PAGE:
Newsday Tuesday: Protecting Kids Before the Next Sandy Strikes


October 29, 2013

It is one year ago today since Superstorm Sandy barreled in to the north east coast of the United States, leaving millions without power and hundreds of thousands without homes. In that aftermath, Save the Children has remained focused on the trauma of kids as they navigate the continued struggle to rebuild.

In the Huffington Post, Save the Children CEO Carolyn Miles reminds us that Superstorm Sandy’s heartbreak is far from over. “Many children are depressed, withdrawn, and uninterested in school. Or they’re acting out, unable to deal with the anger and stress that won’t go away. Ongoing financial fallouts at home make things even harder, especially for children in the poorest families.”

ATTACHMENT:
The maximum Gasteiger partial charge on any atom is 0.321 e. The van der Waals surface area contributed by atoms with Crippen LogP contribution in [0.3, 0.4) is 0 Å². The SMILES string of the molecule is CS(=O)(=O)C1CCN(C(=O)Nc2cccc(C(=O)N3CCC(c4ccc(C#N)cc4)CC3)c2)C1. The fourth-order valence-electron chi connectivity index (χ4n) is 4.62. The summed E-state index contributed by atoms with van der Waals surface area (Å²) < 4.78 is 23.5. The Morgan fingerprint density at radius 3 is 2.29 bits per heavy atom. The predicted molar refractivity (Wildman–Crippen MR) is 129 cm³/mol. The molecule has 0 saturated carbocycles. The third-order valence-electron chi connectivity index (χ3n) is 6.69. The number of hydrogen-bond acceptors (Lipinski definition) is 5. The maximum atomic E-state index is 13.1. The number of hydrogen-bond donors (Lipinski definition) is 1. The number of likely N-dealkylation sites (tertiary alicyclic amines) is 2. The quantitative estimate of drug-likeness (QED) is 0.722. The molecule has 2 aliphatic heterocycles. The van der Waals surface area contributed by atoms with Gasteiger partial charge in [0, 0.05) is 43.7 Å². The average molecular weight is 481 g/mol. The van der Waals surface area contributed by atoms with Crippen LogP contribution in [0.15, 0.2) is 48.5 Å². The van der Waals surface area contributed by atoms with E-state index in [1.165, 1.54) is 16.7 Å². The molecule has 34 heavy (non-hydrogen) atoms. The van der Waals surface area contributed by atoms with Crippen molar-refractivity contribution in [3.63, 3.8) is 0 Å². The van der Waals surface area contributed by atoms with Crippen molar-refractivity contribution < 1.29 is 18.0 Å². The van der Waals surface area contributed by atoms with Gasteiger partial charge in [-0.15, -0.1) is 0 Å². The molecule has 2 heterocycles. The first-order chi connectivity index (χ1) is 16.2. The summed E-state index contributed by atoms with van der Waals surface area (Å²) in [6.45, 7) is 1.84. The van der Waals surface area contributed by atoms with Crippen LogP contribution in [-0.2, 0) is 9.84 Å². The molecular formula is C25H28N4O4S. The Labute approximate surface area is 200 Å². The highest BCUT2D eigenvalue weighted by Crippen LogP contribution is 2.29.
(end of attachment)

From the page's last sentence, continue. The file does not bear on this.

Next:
Get Ready. Get Safe.
How can we protect children from the effects of disaster? “We need to take action as a society, but also in our own homes,” says Miles.

Save the Children’s recently released 2013 disaster report card reveals that most states still fail to meet four basic standards to protect children from disaster in schools and child care. New Jersey is one of only four states that took action this year to meet all four standards. “Let’s hope it doesn’t take a disaster like Sandy to wake up the 28 states that still fail to adequately protect children,” Miles said.

Save the Children has a range of ideas and actions you can take right now to prepare your family, and especially your children, for any kind of disaster.

Take Action Challenge
Superstorm31.    Download this Get Ready. Get Safe. Parent’s Checklist and start planning in your own home and neighborhood. It’s always the right time to have a plan!

2.    Check out for more resources, ways to take action and speak up for all of our kids — to make sure they are as safe as can be when disaster strikes.

3.    Watch and share this video from Save the Children about the continuing impact on Sandy’s most vulnerable survivors.

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